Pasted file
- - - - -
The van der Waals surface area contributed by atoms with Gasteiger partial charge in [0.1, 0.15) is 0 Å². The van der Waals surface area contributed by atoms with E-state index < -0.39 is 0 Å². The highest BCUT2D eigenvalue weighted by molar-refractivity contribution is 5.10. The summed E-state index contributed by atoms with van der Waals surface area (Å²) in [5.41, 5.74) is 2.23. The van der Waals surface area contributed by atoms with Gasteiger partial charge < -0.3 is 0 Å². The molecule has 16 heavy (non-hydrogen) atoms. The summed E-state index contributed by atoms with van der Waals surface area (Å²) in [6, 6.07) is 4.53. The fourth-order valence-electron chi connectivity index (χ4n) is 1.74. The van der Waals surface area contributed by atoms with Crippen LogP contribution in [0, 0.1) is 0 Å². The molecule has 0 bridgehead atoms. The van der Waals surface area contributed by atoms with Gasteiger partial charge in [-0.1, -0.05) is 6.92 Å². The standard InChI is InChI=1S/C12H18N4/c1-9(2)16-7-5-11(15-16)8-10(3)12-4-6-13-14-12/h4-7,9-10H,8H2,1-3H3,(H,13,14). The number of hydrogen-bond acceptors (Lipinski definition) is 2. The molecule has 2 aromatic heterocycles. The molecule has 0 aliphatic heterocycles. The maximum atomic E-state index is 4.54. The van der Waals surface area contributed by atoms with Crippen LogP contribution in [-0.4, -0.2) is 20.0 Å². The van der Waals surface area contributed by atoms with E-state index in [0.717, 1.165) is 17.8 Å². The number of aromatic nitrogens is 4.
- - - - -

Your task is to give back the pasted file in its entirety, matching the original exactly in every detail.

The van der Waals surface area contributed by atoms with Gasteiger partial charge in [0.1, 0.15) is 0 Å². The van der Waals surface area contributed by atoms with E-state index < -0.39 is 0 Å². The highest BCUT2D eigenvalue weighted by molar-refractivity contribution is 5.10. The summed E-state index contributed by atoms with van der Waals surface area (Å²) in [5.41, 5.74) is 2.23. The van der Waals surface area contributed by atoms with Gasteiger partial charge < -0.3 is 0 Å². The molecule has 16 heavy (non-hydrogen) atoms. The summed E-state index contributed by atoms with van der Waals surface area (Å²) in [6, 6.07) is 4.53. The fourth-order valence-electron chi connectivity index (χ4n) is 1.74. The van der Waals surface area contributed by atoms with Crippen LogP contribution in [0, 0.1) is 0 Å². The molecule has 0 bridgehead atoms. The van der Waals surface area contributed by atoms with Gasteiger partial charge in [-0.1, -0.05) is 6.92 Å². The standard InChI is InChI=1S/C12H18N4/c1-9(2)16-7-5-11(15-16)8-10(3)12-4-6-13-14-12/h4-7,9-10H,8H2,1-3H3,(H,13,14). The number of hydrogen-bond acceptors (Lipinski definition) is 2. The molecule has 2 aromatic heterocycles. The molecule has 0 aliphatic heterocycles. The maximum atomic E-state index is 4.54. The van der Waals surface area contributed by atoms with Crippen LogP contribution in [-0.4, -0.2) is 20.0 Å². The van der Waals surface area contributed by atoms with E-state index in [0.717, 1.165) is 17.8 Å². The number of aromatic nitrogens is 4.